Cage The Elephant and Foals
A LocalBozo.com Concert Review
Terminal 5, New York, NY
May 6, 2014
The first of a two night stint at New York City’s Terminal 5 was a completely sold out affair on Tuesday, headlined by the twin billing of Oxford, England’s Foals and Bowling Green, Kentucky’s Cage The Elephant. Ample room was scarce inside of the venue as thousands of actively drinking concertgoers rushed to fill the standing room only space as well as the two elevated tiers overhead. And these fans were no doubt delighted by two distinctive and yet electrifying performances by two bands from entirely different spectrums but who share a similar fanbase that despite their immense popularity already, is still burgeoning.
Concert Review: Foals at Terminal 5
Admittedly, it was a bit of a surprise to see Foals hit the stage first considering the proportion of their overseas ascension. Backed by a cavalcade of blue and purple lights meshed with a bright flashing strobe, the five piece band took the stage with a fairly balanced synth-pop style approach – an almost 80′s style feel to their modernized musical blend. Their hour long set encompassed Foals’ diverse musical taste, prevalent on each of their three studio efforts. Though the show began relatively melodically, beareded frontman Yannis Philippakis and his mates really opened things up with “Providence” which was pleasantly loud and fast. During the track, the singer dove into the crowd with his guitar in hand and began to surf over the heads of the young fans now bumrushing the middle of the floor, which made for a wild sight on the floor.
Foals then mellowed down the show a bit with the slow building “Spanish Sahara,” encouraging fans to clap their hands overhead to the each of Jack Bevan‘s drum beats, followed by “Late Night,” which featured guitarist Jimmy Smith seated at the keys and bass player Walter Gervers pacing the song through a particularly sultry bassline. Fittingly though, Foals saved “Inhaler” as the show closer. Fans erupted for the song’s opening chords, but it was Philippakis’ high pitch vocals coupled with the track’s infectious hard rock breakdown that really made the performance memorable in this setting. The band’s success to date is hardly surprising considering the broad range of their music tastes whether they’re harnessing the likes of Jane’s Addiction in performing harder rock songs or a more subdued, danceable vibe when performing their own unique stamp on synthesized pop music.
Concert Review: Cage The Elephant at Terminal 5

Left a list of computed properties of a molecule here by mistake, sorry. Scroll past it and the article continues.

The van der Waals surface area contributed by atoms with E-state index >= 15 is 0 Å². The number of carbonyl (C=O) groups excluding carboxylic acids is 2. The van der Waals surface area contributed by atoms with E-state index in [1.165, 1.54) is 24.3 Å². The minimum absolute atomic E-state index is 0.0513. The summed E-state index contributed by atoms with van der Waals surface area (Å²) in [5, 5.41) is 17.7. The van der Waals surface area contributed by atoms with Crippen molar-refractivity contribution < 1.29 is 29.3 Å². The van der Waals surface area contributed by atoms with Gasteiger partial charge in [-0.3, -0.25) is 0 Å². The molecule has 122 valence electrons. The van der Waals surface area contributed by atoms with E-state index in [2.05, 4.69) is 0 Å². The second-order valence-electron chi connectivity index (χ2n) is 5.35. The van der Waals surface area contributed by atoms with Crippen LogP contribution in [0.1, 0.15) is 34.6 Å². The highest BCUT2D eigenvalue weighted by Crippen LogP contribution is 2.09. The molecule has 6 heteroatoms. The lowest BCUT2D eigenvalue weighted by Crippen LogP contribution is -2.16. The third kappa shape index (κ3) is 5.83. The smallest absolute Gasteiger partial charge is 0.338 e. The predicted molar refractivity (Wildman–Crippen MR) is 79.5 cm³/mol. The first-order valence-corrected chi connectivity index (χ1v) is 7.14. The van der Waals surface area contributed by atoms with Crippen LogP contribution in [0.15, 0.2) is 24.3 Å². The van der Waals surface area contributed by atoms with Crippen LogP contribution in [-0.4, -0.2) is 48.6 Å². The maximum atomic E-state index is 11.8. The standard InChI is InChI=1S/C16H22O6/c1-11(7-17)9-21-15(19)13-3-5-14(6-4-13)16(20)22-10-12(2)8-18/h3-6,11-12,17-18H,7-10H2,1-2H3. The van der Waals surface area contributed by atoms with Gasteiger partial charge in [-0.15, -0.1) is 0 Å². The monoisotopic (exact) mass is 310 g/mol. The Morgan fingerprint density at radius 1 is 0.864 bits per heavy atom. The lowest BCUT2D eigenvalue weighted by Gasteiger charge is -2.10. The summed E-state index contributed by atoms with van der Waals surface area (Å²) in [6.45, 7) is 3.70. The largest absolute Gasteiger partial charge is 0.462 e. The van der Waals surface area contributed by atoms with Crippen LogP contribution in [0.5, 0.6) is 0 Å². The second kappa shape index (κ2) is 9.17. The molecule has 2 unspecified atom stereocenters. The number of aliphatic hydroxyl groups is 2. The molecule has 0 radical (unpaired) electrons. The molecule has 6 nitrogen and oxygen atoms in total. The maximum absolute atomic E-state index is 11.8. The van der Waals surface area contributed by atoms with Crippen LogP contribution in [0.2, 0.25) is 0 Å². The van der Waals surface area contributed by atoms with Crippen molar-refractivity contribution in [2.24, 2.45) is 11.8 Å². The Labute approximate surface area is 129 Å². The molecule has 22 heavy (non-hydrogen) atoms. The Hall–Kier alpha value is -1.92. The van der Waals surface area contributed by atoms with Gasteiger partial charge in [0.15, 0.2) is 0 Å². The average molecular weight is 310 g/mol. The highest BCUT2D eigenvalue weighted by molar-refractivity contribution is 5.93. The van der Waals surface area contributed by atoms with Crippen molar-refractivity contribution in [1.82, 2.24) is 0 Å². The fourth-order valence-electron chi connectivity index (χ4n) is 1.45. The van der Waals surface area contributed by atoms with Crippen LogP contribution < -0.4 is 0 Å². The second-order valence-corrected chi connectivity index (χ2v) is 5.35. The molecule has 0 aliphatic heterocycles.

Following Foals would have been no easy feat for any other band, but on the heels of the success of 2013′s “Melophobia” released in October, Cage The Elephant has been as exciting a live band as any. Though the album falls just shy of 38 minutes in length, the songs breathe new life into a band already renowned for putting on some of the wildest live stage performances. Tuesday night’s headlining set touched just over an hour, but was quite literally a non-stop energetic rock show that bounced the crowd around from pillar to post.
Frontman Matthew Shultz made sure that he was the last of his bandmates to touch centerstage as the crowd applause in anticipation of his arrival built toward a peak of excitement. The melodic and building “Spiderhead” kicked things off nicely before “In One Ear” and “Aberdeen” allowed Shultz to parade around the stage vigorously. But it’s that out of control style that makes the band so enthralling- you simply wish they’d invite you up to their little party on stage so that you can join them in going nuts. But alas, they never do- though Shultz and his guitarist brother Brad did alternate diving into the front few crowd rows, further igniting an already lively crowd.
In support of their latest record, the band played the album in its entirety, albeit out of order. But the show offered up far more highlights than the performances of crowd favorites like “Take It or Leave It,” first single “Come a Little Closer,” and the supremely raw “Teeth,” all of which made the live audience come unglued. 2008′s “Ain’t No Rest for the Wicked,” which is still perhaps the group’s most well known song to date, also seemed to strike a chord, as fans bobbed their hands overhead in unison along with each meticulous guitar strum. By the time the band had concluded by closing the show with the unrelenting “Sabertooth Tiger,” exhausted crowd members leaving the standing room only floor were red faced, soaked by a smattering of perspiration and spilled drinks. And all of them smiling. For at this style of rock show, they wouldn’t have had it any other way.
Cage The Elephant and Foals return for a second concert at Terminal 5 in New York City, May 7th.
- Jane Van Arsdale